Once upon a time, root cellars were the only way people had to preserve their food. These wonderful cold-storage areas became less common when refrigerators became affordable. Houses were no longer automatically built with a root cellar beneath or nearby.
A root cellar is still a great way to store fruits and vegetables, though, especially when you need to store more than you have room for indoors. They will also keep the fruits and vegetables fresh without electricity. If your house doesn’t have one, you can still take advantage of nature’s “ice box.” All it takes is a shovel, a little elbow grease and a trash can.
The Basic Concept
Root cellars are built underground, usually just below the frost line. The ground stays cool at that depth but it does not freeze. Some sort of ventilation allows for air movement to help prevent rot, although the vents are closed for the winter. Vegetables and fruits are kept cool under these conditions but do not freeze. They stay fresh and ready to eat throughout the cold winter months.
The Modern Root Cellar
You don’t have to rent a front-end loader and dig a root cellar to take advantage of nature’s natural food-preserving abilities. A very efficient modern root cellar can be made from a hole in the ground and a container. This type of root cellar is actually a bit of an improvement over the old style. You can have a number of smaller, individual root cellars rather than one big one. Vegetables and fruits can be kept separate and you can just access the root cellar you need. You don’t have to go digging through various vegetables to get the one you want.Here are 23 survival uses for honey that you didn’t knowabout.
What You Will Need:
- Dirt shovel
- Trash can (galvanized steel or plastic)
- Drill or hammer and nail
The depth of the hole should be adjusted according to your freeze line or how deep the soil freezes in your area. Be sure to dig deep enough for the can to sit on the rocks at the bottom of the hole and still be at or just below the freeze line.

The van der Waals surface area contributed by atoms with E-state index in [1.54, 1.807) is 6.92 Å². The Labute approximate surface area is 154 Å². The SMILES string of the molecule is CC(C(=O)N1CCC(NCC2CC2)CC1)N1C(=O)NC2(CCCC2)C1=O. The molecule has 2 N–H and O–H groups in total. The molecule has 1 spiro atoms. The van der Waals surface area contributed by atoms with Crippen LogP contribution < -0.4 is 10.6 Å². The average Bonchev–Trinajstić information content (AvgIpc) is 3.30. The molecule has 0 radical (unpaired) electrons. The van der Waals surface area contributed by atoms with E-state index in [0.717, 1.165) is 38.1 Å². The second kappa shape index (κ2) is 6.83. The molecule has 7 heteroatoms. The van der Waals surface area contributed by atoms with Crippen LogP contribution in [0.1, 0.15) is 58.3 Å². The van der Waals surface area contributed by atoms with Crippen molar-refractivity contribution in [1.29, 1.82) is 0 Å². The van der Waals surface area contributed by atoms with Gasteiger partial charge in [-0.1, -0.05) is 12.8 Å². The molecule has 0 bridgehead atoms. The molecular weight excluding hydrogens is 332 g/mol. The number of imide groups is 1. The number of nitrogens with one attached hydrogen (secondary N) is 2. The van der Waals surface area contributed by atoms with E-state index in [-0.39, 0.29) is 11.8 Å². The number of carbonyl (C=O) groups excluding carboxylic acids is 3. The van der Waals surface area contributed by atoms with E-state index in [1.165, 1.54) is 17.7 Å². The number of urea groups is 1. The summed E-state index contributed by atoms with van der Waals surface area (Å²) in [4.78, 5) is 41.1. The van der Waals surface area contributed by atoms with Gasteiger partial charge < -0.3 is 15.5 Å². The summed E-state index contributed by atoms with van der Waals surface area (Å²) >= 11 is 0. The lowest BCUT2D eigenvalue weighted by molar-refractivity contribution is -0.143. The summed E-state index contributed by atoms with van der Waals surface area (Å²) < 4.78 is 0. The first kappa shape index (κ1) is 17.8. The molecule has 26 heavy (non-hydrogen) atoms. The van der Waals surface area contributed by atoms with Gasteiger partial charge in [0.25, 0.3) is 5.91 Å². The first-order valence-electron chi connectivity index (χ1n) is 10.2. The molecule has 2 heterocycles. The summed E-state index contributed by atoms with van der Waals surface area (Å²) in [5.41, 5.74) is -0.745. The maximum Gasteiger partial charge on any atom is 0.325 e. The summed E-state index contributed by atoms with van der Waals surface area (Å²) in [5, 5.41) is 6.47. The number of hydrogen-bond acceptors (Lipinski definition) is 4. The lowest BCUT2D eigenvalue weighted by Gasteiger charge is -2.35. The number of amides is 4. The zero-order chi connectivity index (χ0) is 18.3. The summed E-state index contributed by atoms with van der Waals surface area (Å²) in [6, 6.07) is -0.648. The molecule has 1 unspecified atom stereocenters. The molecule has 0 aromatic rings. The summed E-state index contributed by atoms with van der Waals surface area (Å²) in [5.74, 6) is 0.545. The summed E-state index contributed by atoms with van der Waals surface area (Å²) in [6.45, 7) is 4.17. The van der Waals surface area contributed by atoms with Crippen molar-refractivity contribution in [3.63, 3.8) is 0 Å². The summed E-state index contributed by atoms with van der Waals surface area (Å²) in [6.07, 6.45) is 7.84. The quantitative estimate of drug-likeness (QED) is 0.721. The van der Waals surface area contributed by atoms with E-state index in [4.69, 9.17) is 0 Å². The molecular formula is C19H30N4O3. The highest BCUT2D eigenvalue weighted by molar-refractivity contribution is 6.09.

Place the root cellars in sandy soil and/or in a slightly elevated area. Do not put them where water tends to saturate the ground and does not quickly drain away. You want some humidity but you don’t want the fruits and vegetables to be saturated. Excess water in the bottom of the can will also interfere with proper ventilation. You want to make sure there will be some air movement from the holes in the bottom of the can.
Install separate root cellars for fruits and vegetables. They should not be stored together within the same can, even if they are separated with straw. Fruits give off ethylene which will cause vegetables to ripen and rot. They also cause potatoes to sprout.
Vegetables that Store Well Together
Many vegetables have similar temperature and humidity requirements.
The following can be stored together within the same can at 32 to 40 degrees F/0 to 4 degrees C at 90 to 95% humidity:
- Brussels sprouts
Do not store damaged vegetables but do leave them dirty.
Just brush off most of the dirt. Do not rinse them or wash them. Use damaged fruits and vegetables right away. Bacteria and fungus will quickly take hold on bruised or cut produce.
Store onions in a cool, dry root cellar with temperatures of 32 to 35 degrees F/0 to 1 degree C and 60 to 70% humidity after you shock them. Shock them by bending or snapping the green stems 1 month before harvest. You can store peas with onions.
Regular potatoes and sweet potatoes need to be stored separately. Regular potatoes should be kept at 38 to 40 degrees F/3 to 4 degrees C and 80 to 90% humidity. Sweet potatoes should be kept at 50 to 55 degrees F/10 to 13 degrees C with 80 to 90% humidity.
Dried beans need to be kept cool and dry with temperatures between 32 and 50 degrees F/0 and 10 degrees C in 60 to 70% humidity.
Pumpkins and squash can be stored together in a warm, dry root cellar. Temperatures should be kept between 50 and 55 degrees F/10 and 13 degrees C with 60 to 75% humidity.
Store apples and pears in a cold, moist root cellar with temperatures of 32 to 40 degrees F/0 to 4 degrees C in 80 to 90% humidity.
If you notice your fruits or vegetables beginning to shrivel, the humidity level is too low. Try misting the layers of straw with a little water to increase moisture levels. If there is a little condensation or moisture on the fruits or vegetables, you will need to reduce the humidity in the root cellar. Replace the straw with fresh, dry straw and make sure there isn’t standing water beneath the can. You may have to move the can if there is standing water in the hole.